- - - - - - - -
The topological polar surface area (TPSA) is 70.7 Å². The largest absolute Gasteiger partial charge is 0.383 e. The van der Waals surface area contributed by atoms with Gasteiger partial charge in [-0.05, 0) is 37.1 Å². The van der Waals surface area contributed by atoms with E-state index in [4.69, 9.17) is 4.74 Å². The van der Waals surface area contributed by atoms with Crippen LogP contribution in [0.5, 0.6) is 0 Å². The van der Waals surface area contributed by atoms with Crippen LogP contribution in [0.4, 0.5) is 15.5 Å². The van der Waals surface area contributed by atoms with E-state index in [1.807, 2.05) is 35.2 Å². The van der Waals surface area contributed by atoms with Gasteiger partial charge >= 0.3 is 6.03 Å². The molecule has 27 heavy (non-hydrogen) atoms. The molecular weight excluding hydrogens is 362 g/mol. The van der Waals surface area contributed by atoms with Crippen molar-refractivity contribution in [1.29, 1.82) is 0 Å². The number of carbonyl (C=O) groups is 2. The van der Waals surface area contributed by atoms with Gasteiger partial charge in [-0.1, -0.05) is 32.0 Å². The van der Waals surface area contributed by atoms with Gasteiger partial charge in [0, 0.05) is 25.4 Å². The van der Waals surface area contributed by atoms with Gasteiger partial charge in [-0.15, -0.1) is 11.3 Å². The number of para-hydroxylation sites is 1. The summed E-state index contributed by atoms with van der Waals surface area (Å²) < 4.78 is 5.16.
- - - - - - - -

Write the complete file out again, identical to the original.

The topological polar surface area (TPSA) is 70.7 Å². The largest absolute Gasteiger partial charge is 0.383 e. The van der Waals surface area contributed by atoms with Gasteiger partial charge in [-0.05, 0) is 37.1 Å². The van der Waals surface area contributed by atoms with E-state index in [4.69, 9.17) is 4.74 Å². The van der Waals surface area contributed by atoms with Crippen LogP contribution in [0.5, 0.6) is 0 Å². The van der Waals surface area contributed by atoms with Crippen LogP contribution in [0.4, 0.5) is 15.5 Å². The van der Waals surface area contributed by atoms with E-state index in [1.807, 2.05) is 35.2 Å². The van der Waals surface area contributed by atoms with Gasteiger partial charge >= 0.3 is 6.03 Å². The molecule has 27 heavy (non-hydrogen) atoms. The molecular weight excluding hydrogens is 362 g/mol. The van der Waals surface area contributed by atoms with Crippen molar-refractivity contribution in [1.29, 1.82) is 0 Å². The number of carbonyl (C=O) groups is 2. The van der Waals surface area contributed by atoms with Gasteiger partial charge in [-0.1, -0.05) is 32.0 Å². The van der Waals surface area contributed by atoms with Gasteiger partial charge in [0, 0.05) is 25.4 Å². The van der Waals surface area contributed by atoms with Gasteiger partial charge in [-0.15, -0.1) is 11.3 Å². The number of para-hydroxylation sites is 1. The summed E-state index contributed by atoms with van der Waals surface area (Å²) < 4.78 is 5.16.